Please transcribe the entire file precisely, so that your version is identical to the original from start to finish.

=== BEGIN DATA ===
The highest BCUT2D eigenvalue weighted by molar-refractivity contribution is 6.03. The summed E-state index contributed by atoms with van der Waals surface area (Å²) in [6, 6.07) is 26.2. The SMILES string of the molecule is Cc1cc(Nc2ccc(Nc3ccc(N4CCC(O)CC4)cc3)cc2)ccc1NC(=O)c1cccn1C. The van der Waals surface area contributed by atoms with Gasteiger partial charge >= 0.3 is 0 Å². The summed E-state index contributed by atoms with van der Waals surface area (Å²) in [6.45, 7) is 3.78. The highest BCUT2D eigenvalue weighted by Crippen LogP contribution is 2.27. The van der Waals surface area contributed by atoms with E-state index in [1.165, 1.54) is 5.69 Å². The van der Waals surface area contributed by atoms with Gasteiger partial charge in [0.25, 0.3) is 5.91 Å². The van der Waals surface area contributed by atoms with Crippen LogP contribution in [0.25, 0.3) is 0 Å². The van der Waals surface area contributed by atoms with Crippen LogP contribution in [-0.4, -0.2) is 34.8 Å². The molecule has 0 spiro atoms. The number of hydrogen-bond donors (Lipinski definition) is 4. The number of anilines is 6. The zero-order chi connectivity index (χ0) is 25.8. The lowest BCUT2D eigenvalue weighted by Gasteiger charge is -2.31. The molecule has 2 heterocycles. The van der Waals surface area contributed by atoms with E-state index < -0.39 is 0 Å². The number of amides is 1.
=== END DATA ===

The highest BCUT2D eigenvalue weighted by molar-refractivity contribution is 6.03. The summed E-state index contributed by atoms with van der Waals surface area (Å²) in [6, 6.07) is 26.2. The SMILES string of the molecule is Cc1cc(Nc2ccc(Nc3ccc(N4CCC(O)CC4)cc3)cc2)ccc1NC(=O)c1cccn1C. The van der Waals surface area contributed by atoms with Gasteiger partial charge >= 0.3 is 0 Å². The summed E-state index contributed by atoms with van der Waals surface area (Å²) in [6.45, 7) is 3.78. The highest BCUT2D eigenvalue weighted by Crippen LogP contribution is 2.27. The van der Waals surface area contributed by atoms with E-state index in [1.165, 1.54) is 5.69 Å². The van der Waals surface area contributed by atoms with Gasteiger partial charge in [0.25, 0.3) is 5.91 Å². The van der Waals surface area contributed by atoms with Crippen LogP contribution in [0.25, 0.3) is 0 Å². The van der Waals surface area contributed by atoms with Crippen LogP contribution in [-0.4, -0.2) is 34.8 Å². The molecule has 0 spiro atoms. The number of hydrogen-bond donors (Lipinski definition) is 4. The number of anilines is 6. The zero-order chi connectivity index (χ0) is 25.8. The lowest BCUT2D eigenvalue weighted by Gasteiger charge is -2.31. The molecule has 2 heterocycles. The van der Waals surface area contributed by atoms with E-state index < -0.39 is 0 Å². The number of amides is 1.